Culture, Profiles

Atlanta Contemporary Artist Lynx Nguyen, Enlightens Us On The True Purpose Behind Being An Artist

Art is the most influential source in the world— a source for pleasure, healing, and nostalgia—a source for inspiration and cultivation. And what makes good art is debatable to some, but what maIMG_0202kes timeless art cannot be argued. Work that has stood the test of time, no matter the medium, not only breaks media trends and explores historical and or contemporary nuances, but it more importantly provokes change.

Lynx Nguyen an Atlanta based contemporary artist understands this concept and utilizes his work as a way to promote positive self reflection and purity in the minds and spirits of not only himself, but those who view and support his work locally and abroad. His most recent works confront a troubling hindrance for many creatives, entrepreneurs, health enthusiasts and everyday people—self-discipline. How many times have you promised yourself you’d start a project, change your diet or start writing that business plan you’d been itching to begin, but failed to act on it? Self- discipline is a hard trait to grasp for many, but Lynx has blended his artistic talent with spiritual restraint and in the process produced a portfolio of work rich in control and reflection.

 

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Process Work “Daily Discipline”

 

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Fire Mountain by Lynx Nguyen, Strathmore Vellum on Bristol Paper

 

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Ballpoint Pen on Rosapina Paper by Lynx Nguyen

 

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Ballpoint Pen On Moulin du Roy Paper by Lynx Nguyen

 

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Ballpoint Pen on Fabriano Printmaking Paper by Lynx Nguyen

 

When first glancing at Lynx’s work, one does not instantaneously notice it’s complexity. The pieces appear flat with a colorful sheen, depicting an ocean like reflection if towering over either work. It takes a special eye to notice the tiny individual tally marks that cover the entire sheet of paper until there is no sign of white space. Lynx’s uses a self-made drill and attaches a ball -point pen to it, which marks the sheet 4,000 marks per minute. The process takes 8-10 layers of marks to get the job done—totaling close to over 2 million ticks per piece. The significance of each mark he explains is “very simple, File_007each mark is each breath [you’re] alive, each mark is like each second you live.” He explains that the marks are also a reflection of his heart, “you can tell by looking at the mark, is my heart focused is my heart settled or is [it] full of hatred or anger?” If a mark for example is shaped inward, it is an indication of his self-reflection, on the contrary if the mark is loose, it is an indication of his loss of control. Other marks perpetuate his on-going determination to be disciplined. His character is even present in his choice of medium, while the colors and paper don’t hold heavy significance, the simple materials Lynx uses to create fine art are remarkable demonstrations of his resourcefulness and lack of ego.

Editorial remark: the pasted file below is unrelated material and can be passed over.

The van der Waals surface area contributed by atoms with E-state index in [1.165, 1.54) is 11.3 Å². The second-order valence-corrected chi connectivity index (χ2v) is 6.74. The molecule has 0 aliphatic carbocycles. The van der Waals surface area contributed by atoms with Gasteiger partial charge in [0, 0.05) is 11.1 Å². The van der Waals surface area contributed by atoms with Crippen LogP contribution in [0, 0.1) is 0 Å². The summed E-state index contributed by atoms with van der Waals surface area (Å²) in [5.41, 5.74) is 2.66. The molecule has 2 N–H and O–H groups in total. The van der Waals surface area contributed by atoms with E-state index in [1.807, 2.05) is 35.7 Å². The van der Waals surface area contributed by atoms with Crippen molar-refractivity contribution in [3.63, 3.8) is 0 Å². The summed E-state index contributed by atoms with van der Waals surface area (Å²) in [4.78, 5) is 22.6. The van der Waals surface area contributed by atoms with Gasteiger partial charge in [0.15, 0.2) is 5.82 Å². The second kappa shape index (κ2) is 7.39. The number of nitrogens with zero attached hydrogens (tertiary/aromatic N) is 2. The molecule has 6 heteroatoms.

“The mission is [to use] this work to deliver the message of eternal direction, not just the temporary.”

Lynx’s work is not about technique or visual seduction, but rather his creation of artwork is his tunnel to growing daily and encouraging self-reflection in himself and others. He however was not always the enlightened artist he is today. During his Undergrad, Lynx studied the greats like Michangelo and 9d02a6_60926f1d422c4cda879968c248fa7d92~mv1
Rembrant and recreated their most famous works. He focused also on portraits and still life as a painter, “I wanted to be a modern Rembrandt,” he remembers. He felt compelled at times to even create work that was over- sexualized and trendy. “I had been doing that because I thought that’s what makes you an artist, but you’re missing something inside.”

His art teaches us that we should always strive to live from the inward out and not the other way around–a mantra inspired by his predecessor, Chen Ren, a woman of strong selflessness and self-discipline devoting her life to bowing 10,000 times each day for humanity, as a practice of freedom. A discipline Lynx has interpreted in his own work through tally marks. When asked his overall mission of his work he humbly states, “The mission is [to use] this work to deliver the message of eternal direction, not just the temporary.”

Artists like Lynx are important to acknowledge because too often art is held to an expectation that limits creatives and encourages conformity and compromise. Being misunderstood is a part of his journey. He has been challenged by parents, turned down by art galleries, and his work is sometimes looked over when placed next to visually extravagant pieces,  but his perseverance to not just create but to change lives, is what sets Lynx a part as a timeless artist. His art possesses longevity, and his beginnings are the stepping stone to the legacy he is sure to leave.

 

Find more of Lynx Nguyens’ works on Instagram and his site lynxnguyen.com